What Your Keyboard Says About You Don't look like a Luddite--invest in a keyboard that'll get potential customers peering over your shoulder.

By Francine Kizner

Opinions expressed by Entrepreneur contributors are their own.

Sitting at a corner table in a pub crowded with social media fiends who come together for a weekly networking event, Justin Peer pulled out his Nokia N95 phone and his iGo Stowaway Ultra-Slim Bluetooth Keyboard. He opened up the sleek metal-and-plastic contraption, which was only slightly larger than an index card when folded up, leaned his phone against its small stand and started typing away.

He didn't get far on his blog post, though, before a crowd had formed, curious about his little gadget, wanting to try it out and asking where they could get one, too.

Handing out business cards for his mobile massage therapy practice, Peer says, "I won't thumb type more than a text message, but with this keyboard and this phone, I can do 90 percent of what I do on my laptop."

Often an afterthought, only replaced when carpal tunnel or BlackBerry thumb sets in, today's keyboards are more than just conversation starters; they can be stylish and functional additions to your gadget collection, whether you're looking for a light-and-lean on-the-go option or a desktop workhorse. And today's options go well beyond split-key, sloped ergonomic clunkers.

Fold It Up

When buying folding keyboards, like the iGo, expect to pay anywhere from $30 to $150. If they connect via Bluetooth, make sure they'll work with your specific smartphone or PDA. Other features to look for are battery life--many take two AAA batteries, so they are at least easy to keep charged up--and a locking mechanism so you aren't committed to using your keyboard on a flat surface. You'll also want to look for keys that are as close to standard laptop size as possible for maximum typing comfort. And if you like to use a lot of shortcuts when you're computing, look for a nice array of function keys.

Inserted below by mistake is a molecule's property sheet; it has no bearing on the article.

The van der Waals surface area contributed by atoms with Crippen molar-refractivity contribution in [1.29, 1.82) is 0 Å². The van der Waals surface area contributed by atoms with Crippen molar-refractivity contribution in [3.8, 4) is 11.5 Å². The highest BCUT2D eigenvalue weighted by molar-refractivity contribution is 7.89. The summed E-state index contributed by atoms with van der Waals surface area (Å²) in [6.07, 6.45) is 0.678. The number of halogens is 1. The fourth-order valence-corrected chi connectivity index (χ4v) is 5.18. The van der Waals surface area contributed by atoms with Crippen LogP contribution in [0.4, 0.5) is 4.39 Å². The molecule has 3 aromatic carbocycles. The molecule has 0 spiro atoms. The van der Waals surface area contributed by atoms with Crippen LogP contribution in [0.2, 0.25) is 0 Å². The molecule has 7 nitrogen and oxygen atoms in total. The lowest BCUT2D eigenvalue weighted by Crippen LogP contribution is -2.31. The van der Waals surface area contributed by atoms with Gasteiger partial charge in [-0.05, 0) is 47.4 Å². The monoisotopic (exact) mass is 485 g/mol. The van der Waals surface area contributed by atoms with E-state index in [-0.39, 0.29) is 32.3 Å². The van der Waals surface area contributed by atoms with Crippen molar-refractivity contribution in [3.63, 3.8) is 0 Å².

Project It Forward

For those who really want to dazzle when on the go, there's the Bluetooth Laser Virtual Keyboard. Slightly larger than a matchbox and with a red laser display that projects onto a table, this space-age-looking gadget will wow, but it may not be for everyone. Priced at $180, it'll make a decent dent in your wallet, and though it makes a clicking sound when your fingers hit its virtual keys, it may be tough to get used to not having real buttons to press. The gadget also has a pretty short battery life, at only 120 minutes of continuous use, and it can only be used on a flat surface with enough space to project the display. If we could integrate this functionality into our phone, though, the company may be on to something.

Roll It Out

Another unconventional option, roll-up keyboards, get a lot of flak for having hard-to-push keys. But if you have steady fingers and would like a typing pad that won't break or get ruined by spills or crumbs, it's an option to check out. Roll-ups are inexpensive--usually in the $20 to $30 range--they're great for travel since they pack up easily, and they're also good for use in kitchens or other places they're likely to come in contact with food. These require a flat typing surface and come in a range of different sizes, so you'll want to find one that fits your fingers.

Can Qwerty

If you want something seriously unconventional, check out the FrogPad. This one-handed keyboard is thin, small and light, and throws qwerty out the window. For many people, the device has a steep learning curve, but if you're willing to put in the hours to get your fingers to flawlessly master the FrogPad's 20 buttons, you'll be able to type on the go or while holding items in your opposite hand. The mini $150 keyboard connects with Bluetooth, and it comes in left- and right-handed models. It may prove a challenge, but if you're still hunting and pecking, you could give this gadget a try so you can at least save face for your slow word-per-minute count.

Paint Your Keys

For the really big spenders out there, there is the new Optimus Maximus keyboard from Art Lebedev Studio with a list price of $1,565. This desktop keyboard won't be traveling anywhere with you, but it's sure to impress in the office with its 113 OLED keys, which you can map and paint with any functions and images you like. This massive keyboard is being billed as the way of the future, since it's a real universal keyboard, but it lacks ergonomic comforts--the keys are reputedly hard to depress, and its flat design won't put your hands in any ideal long-term typing position.

When investing in a new keyboard, you want to find one that fits your work needs and your fingers. And though function should be your No. 1 consideration, it doesn't hurt to buy a gadget that'll add to your tech cred. Though if all else fails and you're still feeling like a Luddite, opt for a wooden desktop model for a retro feel. Hacoa even has a keyboard you can assemble yourself.

Wavy Line

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